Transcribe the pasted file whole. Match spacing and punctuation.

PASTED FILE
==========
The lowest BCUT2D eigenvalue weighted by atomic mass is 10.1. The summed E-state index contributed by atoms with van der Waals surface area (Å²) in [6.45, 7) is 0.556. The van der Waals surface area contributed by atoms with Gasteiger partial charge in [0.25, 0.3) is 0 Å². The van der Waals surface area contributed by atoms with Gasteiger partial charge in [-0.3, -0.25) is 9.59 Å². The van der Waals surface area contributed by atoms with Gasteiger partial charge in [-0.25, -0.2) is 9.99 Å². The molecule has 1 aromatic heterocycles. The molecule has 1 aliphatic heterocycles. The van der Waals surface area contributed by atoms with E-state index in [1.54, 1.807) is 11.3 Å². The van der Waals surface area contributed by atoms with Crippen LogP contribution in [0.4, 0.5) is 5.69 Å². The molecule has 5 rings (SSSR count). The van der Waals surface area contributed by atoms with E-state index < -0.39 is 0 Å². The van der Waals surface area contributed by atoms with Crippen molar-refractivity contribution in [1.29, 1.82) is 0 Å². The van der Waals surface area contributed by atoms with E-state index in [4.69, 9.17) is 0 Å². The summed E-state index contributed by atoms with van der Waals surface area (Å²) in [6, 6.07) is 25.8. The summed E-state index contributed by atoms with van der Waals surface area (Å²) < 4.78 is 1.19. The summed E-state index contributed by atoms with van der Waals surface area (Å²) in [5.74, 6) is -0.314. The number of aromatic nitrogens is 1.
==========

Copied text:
The lowest BCUT2D eigenvalue weighted by atomic mass is 10.1. The summed E-state index contributed by atoms with van der Waals surface area (Å²) in [6.45, 7) is 0.556. The van der Waals surface area contributed by atoms with Gasteiger partial charge in [0.25, 0.3) is 0 Å². The van der Waals surface area contributed by atoms with Gasteiger partial charge in [-0.3, -0.25) is 9.59 Å². The van der Waals surface area contributed by atoms with Gasteiger partial charge in [-0.25, -0.2) is 9.99 Å². The molecule has 1 aromatic heterocycles. The molecule has 1 aliphatic heterocycles. The van der Waals surface area contributed by atoms with E-state index in [1.54, 1.807) is 11.3 Å². The van der Waals surface area contributed by atoms with Crippen LogP contribution in [0.4, 0.5) is 5.69 Å². The molecule has 5 rings (SSSR count). The van der Waals surface area contributed by atoms with E-state index < -0.39 is 0 Å². The van der Waals surface area contributed by atoms with Crippen molar-refractivity contribution in [1.29, 1.82) is 0 Å². The van der Waals surface area contributed by atoms with E-state index in [4.69, 9.17) is 0 Å². The summed E-state index contributed by atoms with van der Waals surface area (Å²) in [6, 6.07) is 25.8. The summed E-state index contributed by atoms with van der Waals surface area (Å²) < 4.78 is 1.19. The summed E-state index contributed by atoms with van der Waals surface area (Å²) in [5.74, 6) is -0.314. The number of aromatic nitrogens is 1.